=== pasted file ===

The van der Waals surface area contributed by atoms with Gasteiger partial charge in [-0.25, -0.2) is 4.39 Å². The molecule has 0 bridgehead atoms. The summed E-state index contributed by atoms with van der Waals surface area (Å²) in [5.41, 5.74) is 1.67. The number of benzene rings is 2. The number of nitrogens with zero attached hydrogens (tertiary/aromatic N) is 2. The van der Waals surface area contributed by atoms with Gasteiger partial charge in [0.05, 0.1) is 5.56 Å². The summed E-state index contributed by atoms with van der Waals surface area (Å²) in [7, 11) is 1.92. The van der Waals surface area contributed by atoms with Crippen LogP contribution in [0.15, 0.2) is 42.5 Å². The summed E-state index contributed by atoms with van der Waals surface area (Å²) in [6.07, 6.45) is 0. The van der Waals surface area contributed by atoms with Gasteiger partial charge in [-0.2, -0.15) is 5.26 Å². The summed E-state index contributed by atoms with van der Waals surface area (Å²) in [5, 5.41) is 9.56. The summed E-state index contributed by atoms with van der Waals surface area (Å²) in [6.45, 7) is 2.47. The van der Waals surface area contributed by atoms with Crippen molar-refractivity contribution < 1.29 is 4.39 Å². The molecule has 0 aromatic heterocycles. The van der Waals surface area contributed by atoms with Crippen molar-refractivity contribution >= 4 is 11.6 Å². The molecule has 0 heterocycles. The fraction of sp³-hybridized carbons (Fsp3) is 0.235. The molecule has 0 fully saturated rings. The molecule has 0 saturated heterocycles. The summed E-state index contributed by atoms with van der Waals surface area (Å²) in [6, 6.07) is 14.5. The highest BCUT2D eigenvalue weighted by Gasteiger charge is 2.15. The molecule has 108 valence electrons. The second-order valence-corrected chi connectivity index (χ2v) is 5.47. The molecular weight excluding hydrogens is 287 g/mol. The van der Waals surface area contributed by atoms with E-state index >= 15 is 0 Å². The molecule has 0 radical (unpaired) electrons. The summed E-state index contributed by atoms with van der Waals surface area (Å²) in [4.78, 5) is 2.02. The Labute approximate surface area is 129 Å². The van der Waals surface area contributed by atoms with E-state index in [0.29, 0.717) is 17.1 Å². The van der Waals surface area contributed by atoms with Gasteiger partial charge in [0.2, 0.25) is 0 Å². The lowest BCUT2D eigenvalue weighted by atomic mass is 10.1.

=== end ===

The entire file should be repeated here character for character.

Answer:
The van der Waals surface area contributed by atoms with Gasteiger partial charge in [-0.25, -0.2) is 4.39 Å². The molecule has 0 bridgehead atoms. The summed E-state index contributed by atoms with van der Waals surface area (Å²) in [5.41, 5.74) is 1.67. The number of benzene rings is 2. The number of nitrogens with zero attached hydrogens (tertiary/aromatic N) is 2. The van der Waals surface area contributed by atoms with Gasteiger partial charge in [0.05, 0.1) is 5.56 Å². The summed E-state index contributed by atoms with van der Waals surface area (Å²) in [7, 11) is 1.92. The van der Waals surface area contributed by atoms with Crippen LogP contribution in [0.15, 0.2) is 42.5 Å². The summed E-state index contributed by atoms with van der Waals surface area (Å²) in [6.07, 6.45) is 0. The van der Waals surface area contributed by atoms with Gasteiger partial charge in [-0.2, -0.15) is 5.26 Å². The summed E-state index contributed by atoms with van der Waals surface area (Å²) in [5, 5.41) is 9.56. The summed E-state index contributed by atoms with van der Waals surface area (Å²) in [6.45, 7) is 2.47. The van der Waals surface area contributed by atoms with Crippen molar-refractivity contribution < 1.29 is 4.39 Å². The molecule has 0 aromatic heterocycles. The van der Waals surface area contributed by atoms with Crippen molar-refractivity contribution >= 4 is 11.6 Å². The molecule has 0 heterocycles. The fraction of sp³-hybridized carbons (Fsp3) is 0.235. The molecule has 0 fully saturated rings. The molecule has 0 saturated heterocycles. The summed E-state index contributed by atoms with van der Waals surface area (Å²) in [6, 6.07) is 14.5. The highest BCUT2D eigenvalue weighted by Gasteiger charge is 2.15. The molecule has 108 valence electrons. The second-order valence-corrected chi connectivity index (χ2v) is 5.47. The molecular weight excluding hydrogens is 287 g/mol. The van der Waals surface area contributed by atoms with E-state index >= 15 is 0 Å². The molecule has 0 radical (unpaired) electrons. The summed E-state index contributed by atoms with van der Waals surface area (Å²) in [4.78, 5) is 2.02. The Labute approximate surface area is 129 Å². The van der Waals surface area contributed by atoms with E-state index in [0.29, 0.717) is 17.1 Å². The van der Waals surface area contributed by atoms with Gasteiger partial charge in [0.2, 0.25) is 0 Å². The lowest BCUT2D eigenvalue weighted by atomic mass is 10.1.